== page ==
Car hire advice
Hiring a car abroad
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Hiring a car abroad
Hiring a car abroad can give you the freedom to go where you want on your trip, but it can also bring problems and unnecessary expense.
There are many ways car rental companies can charge you for 'extras' that you may not want or need, and it's not always easy to understand what you're buying.
Which? regularly receives complaints from members about car hire, often in Spain, so before you jet off take a look at our checklist to make sure your rental goes smoothly. You can also check out which are the best rated car hire companies - and which ones fare badly.
Car rental checklist
- Read the contract thoroughly before signing it and ask questions about anything you don't understand.
- Check for any extra charges, particularly if you went through a broker rather than direct to the firm.
- Check the insurance cover - you may be liable for more than you think, and even if you think you are fully covered you may find that windows, tyres and undercarriage are not included.
- Allow time for the vehicle to be thoroughly checked when you collect and drop it off.
- Take photos of all damage - this can be time consuming but will be worth it if there are problems. If there is damage when you collect the car, make sure it is noted by the company, and take your own photos too. If you drop your car off out-of-hours take photos of its condition, as you may be held responsible for any damage that occurs.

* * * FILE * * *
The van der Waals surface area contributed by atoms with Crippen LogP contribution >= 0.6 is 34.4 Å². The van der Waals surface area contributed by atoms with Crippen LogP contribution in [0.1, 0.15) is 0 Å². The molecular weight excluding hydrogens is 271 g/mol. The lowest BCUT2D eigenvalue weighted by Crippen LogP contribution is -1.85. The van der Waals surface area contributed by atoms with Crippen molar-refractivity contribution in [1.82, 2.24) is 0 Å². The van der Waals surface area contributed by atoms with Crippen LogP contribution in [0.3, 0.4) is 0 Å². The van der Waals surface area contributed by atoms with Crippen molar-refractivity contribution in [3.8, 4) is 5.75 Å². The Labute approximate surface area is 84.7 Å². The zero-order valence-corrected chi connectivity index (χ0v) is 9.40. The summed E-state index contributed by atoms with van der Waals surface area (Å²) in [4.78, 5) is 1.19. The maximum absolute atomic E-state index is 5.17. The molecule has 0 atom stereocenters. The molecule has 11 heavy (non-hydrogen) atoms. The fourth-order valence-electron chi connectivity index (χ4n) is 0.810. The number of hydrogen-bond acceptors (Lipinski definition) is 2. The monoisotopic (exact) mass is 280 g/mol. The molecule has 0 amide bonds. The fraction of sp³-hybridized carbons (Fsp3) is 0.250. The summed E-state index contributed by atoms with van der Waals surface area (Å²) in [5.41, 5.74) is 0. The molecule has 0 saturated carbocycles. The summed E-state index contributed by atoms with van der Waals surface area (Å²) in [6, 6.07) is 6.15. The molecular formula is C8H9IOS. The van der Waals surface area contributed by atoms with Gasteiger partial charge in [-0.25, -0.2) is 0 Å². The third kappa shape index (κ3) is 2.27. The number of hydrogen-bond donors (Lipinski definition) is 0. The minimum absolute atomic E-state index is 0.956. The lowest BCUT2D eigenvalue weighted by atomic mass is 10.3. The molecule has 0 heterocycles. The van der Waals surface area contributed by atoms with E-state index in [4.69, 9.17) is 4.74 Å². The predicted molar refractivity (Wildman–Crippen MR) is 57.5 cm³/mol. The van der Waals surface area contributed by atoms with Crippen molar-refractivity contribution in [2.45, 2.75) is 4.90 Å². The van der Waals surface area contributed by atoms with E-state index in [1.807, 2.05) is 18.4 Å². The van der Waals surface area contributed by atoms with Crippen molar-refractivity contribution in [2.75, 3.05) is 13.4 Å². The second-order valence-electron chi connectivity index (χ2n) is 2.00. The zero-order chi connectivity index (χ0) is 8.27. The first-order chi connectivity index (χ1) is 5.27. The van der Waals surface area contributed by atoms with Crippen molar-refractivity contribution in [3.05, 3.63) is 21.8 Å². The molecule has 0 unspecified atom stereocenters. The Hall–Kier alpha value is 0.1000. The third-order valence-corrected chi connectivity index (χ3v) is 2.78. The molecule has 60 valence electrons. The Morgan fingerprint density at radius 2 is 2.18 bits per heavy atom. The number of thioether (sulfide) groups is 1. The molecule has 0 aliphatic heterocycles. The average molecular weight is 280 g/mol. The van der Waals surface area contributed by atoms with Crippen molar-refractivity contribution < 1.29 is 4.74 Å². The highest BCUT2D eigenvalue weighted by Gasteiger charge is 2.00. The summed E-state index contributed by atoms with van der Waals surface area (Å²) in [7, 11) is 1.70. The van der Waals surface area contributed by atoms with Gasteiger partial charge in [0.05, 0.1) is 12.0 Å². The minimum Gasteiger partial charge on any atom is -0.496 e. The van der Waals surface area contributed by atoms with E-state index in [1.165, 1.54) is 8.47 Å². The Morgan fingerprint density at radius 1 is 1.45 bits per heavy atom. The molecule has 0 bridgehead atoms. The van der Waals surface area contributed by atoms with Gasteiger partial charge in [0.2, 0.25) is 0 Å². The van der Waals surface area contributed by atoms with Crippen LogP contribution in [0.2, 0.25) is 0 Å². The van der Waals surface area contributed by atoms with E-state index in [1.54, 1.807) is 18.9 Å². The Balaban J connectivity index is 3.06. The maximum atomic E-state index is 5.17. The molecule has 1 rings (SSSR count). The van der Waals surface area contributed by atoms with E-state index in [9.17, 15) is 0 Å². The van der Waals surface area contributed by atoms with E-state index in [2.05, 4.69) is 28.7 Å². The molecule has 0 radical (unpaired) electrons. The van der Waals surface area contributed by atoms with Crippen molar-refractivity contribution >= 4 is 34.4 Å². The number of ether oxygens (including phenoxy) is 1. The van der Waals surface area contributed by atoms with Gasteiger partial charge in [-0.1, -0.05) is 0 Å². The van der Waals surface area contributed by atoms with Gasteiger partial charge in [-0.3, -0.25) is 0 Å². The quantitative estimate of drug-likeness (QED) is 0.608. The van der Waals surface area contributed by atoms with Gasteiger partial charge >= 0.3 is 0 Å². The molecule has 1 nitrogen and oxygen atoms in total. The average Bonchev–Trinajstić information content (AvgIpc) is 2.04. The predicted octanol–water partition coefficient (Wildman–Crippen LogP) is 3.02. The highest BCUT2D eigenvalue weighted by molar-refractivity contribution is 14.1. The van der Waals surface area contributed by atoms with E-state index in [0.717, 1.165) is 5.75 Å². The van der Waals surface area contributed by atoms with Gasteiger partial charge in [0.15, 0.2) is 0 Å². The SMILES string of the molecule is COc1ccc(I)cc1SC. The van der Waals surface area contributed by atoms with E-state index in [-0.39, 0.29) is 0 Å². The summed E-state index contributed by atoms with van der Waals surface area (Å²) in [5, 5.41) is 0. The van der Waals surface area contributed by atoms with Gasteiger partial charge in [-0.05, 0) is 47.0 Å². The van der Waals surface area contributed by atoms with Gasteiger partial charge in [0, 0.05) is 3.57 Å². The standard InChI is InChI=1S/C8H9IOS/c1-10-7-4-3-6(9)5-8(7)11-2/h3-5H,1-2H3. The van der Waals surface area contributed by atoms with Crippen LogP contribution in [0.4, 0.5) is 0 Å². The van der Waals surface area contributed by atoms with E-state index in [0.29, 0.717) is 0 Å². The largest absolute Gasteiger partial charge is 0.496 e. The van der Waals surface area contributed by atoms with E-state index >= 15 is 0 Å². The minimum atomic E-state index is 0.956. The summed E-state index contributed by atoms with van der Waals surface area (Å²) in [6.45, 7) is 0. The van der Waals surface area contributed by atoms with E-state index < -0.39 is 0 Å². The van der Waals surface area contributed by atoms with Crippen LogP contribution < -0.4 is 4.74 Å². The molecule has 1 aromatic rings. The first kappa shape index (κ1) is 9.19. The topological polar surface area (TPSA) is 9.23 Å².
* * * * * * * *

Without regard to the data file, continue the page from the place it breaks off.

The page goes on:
- Check for safety equipment and spare tyres. This too can take time but check that all the safety equipment required locally is present and that the spare tyre is not punctured or overly worn.
Cheap car hire – the pitfalls
Renting a car can seem cheap when you look at the website price, but that may not be the price you pay. Some initial prices will not include any fuel, and you will be asked to pay more to reduce your insurance liability to zero, or take out extra personal injury cover.
Before you know it, you've paid for all the extras (just to be on the safe side) and the price you now have to pay bears little relation to the one you thought you'd agreed on.
Fuel charges in particular can be confusing and can dramatically increase costs. The next section explains more but in general we recommend you avoid companies that ask you to pay for a full tank of fuel and return the car empty.
Car hire fuel costs
It is vital to know how you will be charged for fuel when you hire a car. Different companies have different policies and it's worth finding out what to expect before you arrive at your destination. Options include:
Drive the hire car away full and return it full
Full-full This is the easiest and usually works out as the cheapest, but only if you return the car completely full. If the hire company feels there's room to add more petrol, you could be hit with a refuelling charge.
When you collect your car, ask where the nearest petrol station is so you know where to refuel at the end of your journey. Also make sure it will be open if you return the car late at night.
Buy a full tank from the car rental company and return it empty
Full-empty This option is probably the most expensive, as you won't be refunded for any petrol you don't use. It's not easy to return a car with an empty fuel tank so you're bound to lose out.
Also, the petrol provided may be charged at a premium, which means you'll pay more than you would at a local petrol station.
Pay the car hire company for what you use